Discussion

The lowest BIS value reached during the 21 learning day NFB sessions was substantially decreased, when compared to individuals described in the literature and to the very-first BIS value for each learner. These observations indicate that the learners were effectively able to alter their brainwave activity and enter an attentional state of receptive awareness or relaxed attention by following the instructions.

Data from the 21 wellbeing surveys demonstrated that stress was a common manifestation among the physician-nurse learners. That is, a substantial proportion of learners had perceptions of irritability, over-reaction, tension, feeling overwhelmed, feeling drained, or that people were too demanding. The mean non-stress score for the learners (25.4) represents a 30% reduction relative to the best non-stress score (35). This was an anticipated finding and it suggests that the newly developed surveillance tool may be useful.

Relative to the positive-affect indicators, a large percentage had perceptions that they were deficient in restful sleep, energy, or alertness. The mean positive-affect score for the learners (9.0) is a 40% reduction relative to an ideal positive-affect score (15). Such deficiencies are likely to be manifestations of stress. The mean total wellbeing score, sum of the non-stress and positive-affect scores, for the learners (34.4) represents a 30% reduction relative to a perfect total wellbeing score (50).

Of substantial interest is the 1 learner who underwent 4 learning days. These data indicate that the ability to alter brainwave activity and enhance relaxed alertness is a progressively learned phenomenon. Similarly interesting was the increment in the total wellbeing and non-stress scores on learning day 4 when compared to day 1. These data are consistent with the notion that learning receptive awareness (relaxed attention) might have an influence on daily wellbeing.

Attentional focus and stress

Immediately before session 1, the learner was oriented to the BIS monitor screen and before session 2, the learner was told that they should not think too intensely or narrowly focus on the BIS number. Visual perceptual skills are largely influenced by attentional control which consists of executive, orienting, and alerting aspects [34]. Arousal, attention, and stress have an inverted U-shaped relationship with cognitive-motor performance, known as the Yerkes–Dodson law [35, 36]. That is, performance is low with inadequate arousal, attention, and stress but increases with greater arousal, up to a level, where execution efficiencies then decrease with intense focus and excess stress.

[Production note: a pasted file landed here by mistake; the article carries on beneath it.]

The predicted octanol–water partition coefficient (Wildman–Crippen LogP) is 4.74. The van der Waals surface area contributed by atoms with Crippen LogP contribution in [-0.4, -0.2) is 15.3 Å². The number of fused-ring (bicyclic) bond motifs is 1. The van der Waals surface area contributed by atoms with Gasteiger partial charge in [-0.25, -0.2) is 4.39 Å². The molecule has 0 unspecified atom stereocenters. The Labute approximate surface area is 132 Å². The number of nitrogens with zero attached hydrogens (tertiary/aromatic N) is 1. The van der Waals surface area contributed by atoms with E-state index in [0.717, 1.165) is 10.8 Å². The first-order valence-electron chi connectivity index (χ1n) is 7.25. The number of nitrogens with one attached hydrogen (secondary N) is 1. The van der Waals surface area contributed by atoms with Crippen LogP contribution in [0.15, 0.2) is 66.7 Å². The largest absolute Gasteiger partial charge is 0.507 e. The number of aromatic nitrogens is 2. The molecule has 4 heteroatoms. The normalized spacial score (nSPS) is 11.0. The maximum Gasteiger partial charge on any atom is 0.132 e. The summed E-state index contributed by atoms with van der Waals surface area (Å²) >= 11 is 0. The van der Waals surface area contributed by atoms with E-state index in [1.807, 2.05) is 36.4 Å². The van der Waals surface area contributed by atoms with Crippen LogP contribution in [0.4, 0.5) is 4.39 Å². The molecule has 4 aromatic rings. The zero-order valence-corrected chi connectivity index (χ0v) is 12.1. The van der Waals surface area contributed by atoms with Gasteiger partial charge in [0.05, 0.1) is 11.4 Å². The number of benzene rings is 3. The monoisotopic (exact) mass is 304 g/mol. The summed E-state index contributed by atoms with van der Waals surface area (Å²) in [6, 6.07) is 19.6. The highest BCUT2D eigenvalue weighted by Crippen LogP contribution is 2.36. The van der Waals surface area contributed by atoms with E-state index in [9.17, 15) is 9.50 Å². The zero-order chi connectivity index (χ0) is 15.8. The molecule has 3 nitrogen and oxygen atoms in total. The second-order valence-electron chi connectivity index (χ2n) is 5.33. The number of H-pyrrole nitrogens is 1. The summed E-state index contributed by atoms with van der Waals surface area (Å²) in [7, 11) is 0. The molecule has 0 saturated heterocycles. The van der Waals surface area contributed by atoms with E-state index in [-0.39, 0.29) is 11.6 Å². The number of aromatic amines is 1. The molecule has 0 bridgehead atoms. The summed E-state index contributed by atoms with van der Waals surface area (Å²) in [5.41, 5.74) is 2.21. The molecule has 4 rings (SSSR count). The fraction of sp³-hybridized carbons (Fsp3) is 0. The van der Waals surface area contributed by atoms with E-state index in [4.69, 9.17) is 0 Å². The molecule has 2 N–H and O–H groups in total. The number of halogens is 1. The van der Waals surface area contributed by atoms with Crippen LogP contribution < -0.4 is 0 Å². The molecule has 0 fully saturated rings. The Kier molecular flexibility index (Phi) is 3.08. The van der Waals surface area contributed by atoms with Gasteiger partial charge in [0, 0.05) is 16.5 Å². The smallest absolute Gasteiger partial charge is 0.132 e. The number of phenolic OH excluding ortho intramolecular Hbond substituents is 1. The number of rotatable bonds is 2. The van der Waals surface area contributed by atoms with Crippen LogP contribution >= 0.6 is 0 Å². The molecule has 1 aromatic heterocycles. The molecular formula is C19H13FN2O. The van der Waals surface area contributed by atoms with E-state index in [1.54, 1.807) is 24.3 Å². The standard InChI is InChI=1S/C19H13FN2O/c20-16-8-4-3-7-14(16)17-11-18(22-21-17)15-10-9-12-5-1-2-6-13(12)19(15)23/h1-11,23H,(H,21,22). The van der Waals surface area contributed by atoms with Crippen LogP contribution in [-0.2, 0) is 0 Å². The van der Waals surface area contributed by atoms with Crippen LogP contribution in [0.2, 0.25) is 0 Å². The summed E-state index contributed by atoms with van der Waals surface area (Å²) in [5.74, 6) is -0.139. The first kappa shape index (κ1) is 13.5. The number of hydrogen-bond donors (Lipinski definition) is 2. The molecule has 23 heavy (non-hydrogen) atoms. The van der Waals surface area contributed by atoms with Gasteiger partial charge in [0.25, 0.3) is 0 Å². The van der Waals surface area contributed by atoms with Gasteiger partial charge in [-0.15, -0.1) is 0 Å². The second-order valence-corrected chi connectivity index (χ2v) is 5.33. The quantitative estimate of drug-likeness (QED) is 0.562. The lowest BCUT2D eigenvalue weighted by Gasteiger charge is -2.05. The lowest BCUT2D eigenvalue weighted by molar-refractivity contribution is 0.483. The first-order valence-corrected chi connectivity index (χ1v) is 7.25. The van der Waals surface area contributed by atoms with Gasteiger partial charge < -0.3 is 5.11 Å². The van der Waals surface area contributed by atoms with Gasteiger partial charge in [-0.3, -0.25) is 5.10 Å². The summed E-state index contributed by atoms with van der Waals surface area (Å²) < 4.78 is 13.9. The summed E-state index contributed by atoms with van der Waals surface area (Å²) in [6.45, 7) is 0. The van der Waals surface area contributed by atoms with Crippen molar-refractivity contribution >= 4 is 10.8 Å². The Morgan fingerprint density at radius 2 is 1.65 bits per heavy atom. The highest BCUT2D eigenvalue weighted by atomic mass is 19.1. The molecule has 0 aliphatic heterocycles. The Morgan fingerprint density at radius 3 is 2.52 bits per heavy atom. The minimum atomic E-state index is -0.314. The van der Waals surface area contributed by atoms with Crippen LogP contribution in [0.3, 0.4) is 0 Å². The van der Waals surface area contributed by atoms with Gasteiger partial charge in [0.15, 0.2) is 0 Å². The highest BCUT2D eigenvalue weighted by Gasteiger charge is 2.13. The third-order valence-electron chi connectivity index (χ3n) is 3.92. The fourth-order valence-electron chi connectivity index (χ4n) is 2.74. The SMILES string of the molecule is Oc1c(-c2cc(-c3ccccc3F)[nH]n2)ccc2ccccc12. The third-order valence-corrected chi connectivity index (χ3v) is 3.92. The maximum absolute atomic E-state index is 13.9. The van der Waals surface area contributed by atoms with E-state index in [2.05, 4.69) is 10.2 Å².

Investigators have espoused that narrow attentional visual focus can increase anxiety, muscle tension, autonomic arousal, and hypervigilance [3739]. Widening the visual scope of attentional focus has been associated with relaxed attention, a balanced state of arousal and sympathetic and parasympathetic neural function [38] and improvements in anxiety [37, 40, 41] and athletic decision making [42]. Others have also provided evidence that enhancing one’s awareness of external space positively increases intermediate brainwave activity [38, 39, 43], relaxation [44], and perceptions of wholeness [45, 46].

BIS monitor

The Food and Drug Administration classifies the BIS monitor as a computer device that detects EEG signals and may be used for assessing the clinical and physiological effects of anesthetic and sedating agents. The credibility and validity of the device is supported by more than 2500 citations in the National Library of Medicine that includes publications in the New England Journal of Medicine [47] and Cochrane Systematic Review [48]. Several studies have demonstrated significant associations between BIS monitor values (0–100) and clinical status, using the Modified Observer’s Assessment of Alertness/Sedation Scale, in patients undergoing general anesthesia [49, 50] or conscious sedation [51]. Reductions in BIS values have also been found for conditions other than pharmacologic sedation and include acupressure [52], stage I sleep [53], and relaxation using guided imagery [54]. For BIS values between 60 and 100, the level highly-correlates (r = 0.90; p < 0.01) with the ratio of power in a brainwave band with high frequency (30–47 Hz) relative to an intermediate frequency band (11–20 Hz) [55]. That is, as the BIS value (the symbolic image being displayed) decreases, there is a relative linear reduction in the high frequency brainwave power relative to lower frequency brainwave power.